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Minimum Standards for Intermediate-Level Analytic Training Courses

NCJ Number
Date Published
28 pages
Publication Series

This document’s purpose is to articulate the minimum training standards for ensuring continuity and consistency among training courses developed for intermediate-level intelligence and crime analysts, as well as to create parity of knowledge, skills, and abilities among those analysts.


This document provides the minimum training standards for intermediate-level analysts, so that trainers can ensure the development and delivery of relevant, consistent, and quality training to all intelligence and crime analysts. The primary audience for this resource is training providers, for their use as they develop and deliver intermediate-level training to analysts or personnel performing an intelligence and crime analytic function; analyst supervisors and agency leadership may also use the standards provided here in order to identify current competency levels and training gaps, and to create professional development plans for analysts based on agency needs and mission. The document emphasizes that training standards are best used for development of training rather than performance measures. The minimum standards included here were developed collaboratively by state, local, and tribal practitioners; training providers; law enforcement and intelligence agency leadership, and analytic supervisors; and federal partners, including agencies in the Intelligence Community. The document lays out the seven objectives that were identified to meet minimum standards for intermediate-level analytic training courses: ensuring the protection of privacy, civil rights, and civil liberties; thinking critically within the intelligence and analysis process; understanding the importance of sharing information and collaborating in a law enforcement or homeland security environment; fusing intelligence and law enforcement analytic tradecraft in a law enforcement or homeland security environment; communicating analytic observations and judgments and generating analytic products; making concepts and principles actionable; and developing leadership and project management skills. The minimum standards are organized according to those seven objectives.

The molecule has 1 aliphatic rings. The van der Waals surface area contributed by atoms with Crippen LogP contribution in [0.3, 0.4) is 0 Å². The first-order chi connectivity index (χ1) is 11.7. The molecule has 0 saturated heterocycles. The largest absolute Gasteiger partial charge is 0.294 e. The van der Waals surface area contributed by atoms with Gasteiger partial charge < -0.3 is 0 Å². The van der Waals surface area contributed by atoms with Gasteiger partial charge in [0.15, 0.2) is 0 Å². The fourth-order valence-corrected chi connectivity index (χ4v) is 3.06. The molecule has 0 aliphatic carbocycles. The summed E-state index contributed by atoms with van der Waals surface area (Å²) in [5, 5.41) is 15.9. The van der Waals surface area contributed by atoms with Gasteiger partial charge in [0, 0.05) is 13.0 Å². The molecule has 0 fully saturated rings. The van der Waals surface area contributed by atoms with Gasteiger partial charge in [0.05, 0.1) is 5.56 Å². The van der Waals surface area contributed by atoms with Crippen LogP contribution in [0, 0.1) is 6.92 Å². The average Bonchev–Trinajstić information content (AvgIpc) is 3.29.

Date Published: January 1, 2013